SEC. 2. General Terms Defined. - x x x x

(10) Instrumentality refers to any agency of the National Government, not integrated within the department framework, vested with special functions or jurisdiction by law, endowed with some if not all corporate powers, administering special funds, and enjoying operational autonomy, usually through a charter x x x x

When the law vests in a government instrumentality corporate powers, the instrumentality does not become a corporation. Unless the government instrumentality is organized as a stock or non-stock corporation, it remains a government instrumentality exercising not only governmental but also corporate powers x x x x Likewise, when the law makes a government instrumentality operationally autonomous, the instrumentality remains part of the National Government machinery although not integrated with the department framework x x x x

Many government instrumentalities are vested with corporate powers but they do not become stock or non-stock corporations, which is a necessary condition before an agency or instrumentality is deemed a government-owned or controlled corporation x x x x These government instrumentalities are sometimes loosely called government corporate entities. However, they are not government- owned or controlled corporations in the strict sense as understood under the Administrative Code, which is the governing law defining the legal relationship and status of government entities.

This classification was eventually adopted in Executive Order No. 596 (EO 596) which was enacted into law on December 29, 2006. It acknowledged the third classification of a government agency in addition to GOCCs and instrumentalities, viz: government instrumentalities vested with corporate powers and named as "government corporate entities" (GCE). EO 596 includes GCEs within the jurisdiction of the Office of the Government Corporate Counsel (OGCC). Section 1 of EO 596 states:

Section 1. The Office of the Government Corporate Counsel (OGCC) shall be the principal law office of all GOCCs, except as may otherwise be provided by their respective charter or authorized by the President, their subsidiaries, corporate offsprings, and government acquired asset corporations. The OGCC shall likewise be the principal law office of "government instrumentality vested with corporate powers" or "government corporate entity," as defined by the Supreme Court in the case of "MIAA vs. Court of Appeals, City of Parañaque, et al.," supra, notable examples of which are: Manila International Airport Authority (MIAA), Mactan International Airport Authority, the Philippine Ports Authority (PPA), Philippine Deposit Insurance Corporation (PDIC), Metropolitan Water and Sewerage Services (MWSS), Philippine Rice Research Institute (PRRI), Laguna Lake.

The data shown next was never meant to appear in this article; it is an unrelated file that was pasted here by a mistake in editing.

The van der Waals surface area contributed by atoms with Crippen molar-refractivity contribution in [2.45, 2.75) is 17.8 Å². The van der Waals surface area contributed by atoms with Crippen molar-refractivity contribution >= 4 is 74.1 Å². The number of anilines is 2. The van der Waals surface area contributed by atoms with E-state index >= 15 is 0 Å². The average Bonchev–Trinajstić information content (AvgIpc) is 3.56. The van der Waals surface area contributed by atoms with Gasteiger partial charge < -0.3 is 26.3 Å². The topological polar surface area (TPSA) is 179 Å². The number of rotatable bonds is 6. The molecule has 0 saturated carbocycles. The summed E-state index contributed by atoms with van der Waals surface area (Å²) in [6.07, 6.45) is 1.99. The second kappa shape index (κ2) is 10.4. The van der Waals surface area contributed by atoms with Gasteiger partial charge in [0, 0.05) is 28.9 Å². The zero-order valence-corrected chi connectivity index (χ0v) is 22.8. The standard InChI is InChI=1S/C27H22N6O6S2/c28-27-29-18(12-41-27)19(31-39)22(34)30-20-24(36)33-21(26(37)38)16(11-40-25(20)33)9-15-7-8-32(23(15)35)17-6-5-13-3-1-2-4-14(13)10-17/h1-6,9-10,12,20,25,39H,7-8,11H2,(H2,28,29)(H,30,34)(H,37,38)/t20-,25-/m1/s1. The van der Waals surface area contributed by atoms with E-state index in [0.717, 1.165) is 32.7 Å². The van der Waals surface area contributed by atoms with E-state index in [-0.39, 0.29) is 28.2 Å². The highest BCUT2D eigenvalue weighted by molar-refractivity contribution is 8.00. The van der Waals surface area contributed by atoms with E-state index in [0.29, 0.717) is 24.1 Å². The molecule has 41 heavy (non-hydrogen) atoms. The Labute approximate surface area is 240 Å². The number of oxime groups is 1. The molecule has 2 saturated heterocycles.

Development Authority (LLDA), Fisheries Development Authority (FDA), Bases Conversion Development Authority (BCDA), Cebu Port Authority (CPA), Cagayan de Oro Port Authority, and San Fernando Port Authority.

In 2011, RA No. 10149, the GOCC Governance Act of 2011 was passed into law adopting such new category under EO 596:

(n) Government Instrumentalities with Corporate Powers (GICP)/Government Corporate Entities (GCE) refer to instrumentalities or agencies of the government, which are neither corporations nor agencies integrated within the departmental framework, but vested by law with special functions or jurisdiction, endowed with some if not all corporate powers, administering special funds, and enjoying operational autonomy usually through a charter including, but not limited to, the following: the Manila International Airport Authority (MIAA), the Philippine Ports Authority (PPA), the Philippine Deposit Insurance Corporation (PDIC), the Metropolitan Waterworks and Sewerage System (MWSS), the Laguna Lake Development Authority (LLDA), the Philippine Fisheries Development Authority (PFDA), the Bases Conversion and Development Authority (BCDA), the Cebu Port Authority (CPA), the Cagayan de Oro Port Authority, the San Fernando Port Authority, the Local Water Utilities Administration (LWUA) and the Asian Productivity Organization (APO).

Thus, the classification of Government Instrumentalities with Corporate Powers (GICP)/Government Corporate Entities is now officially recognized.

Examples of instrumentalities of the national government vested with corporate powers are the Manila International Airport Authority, the Philippine Fisheries Development Authority, the Government Service Insurance System, and the Philippine Reclamation Authority. These entities are government instrumentalities because each of them is not integrated within the department framework and is vested with special functions to carry out a declared policy of the national government.26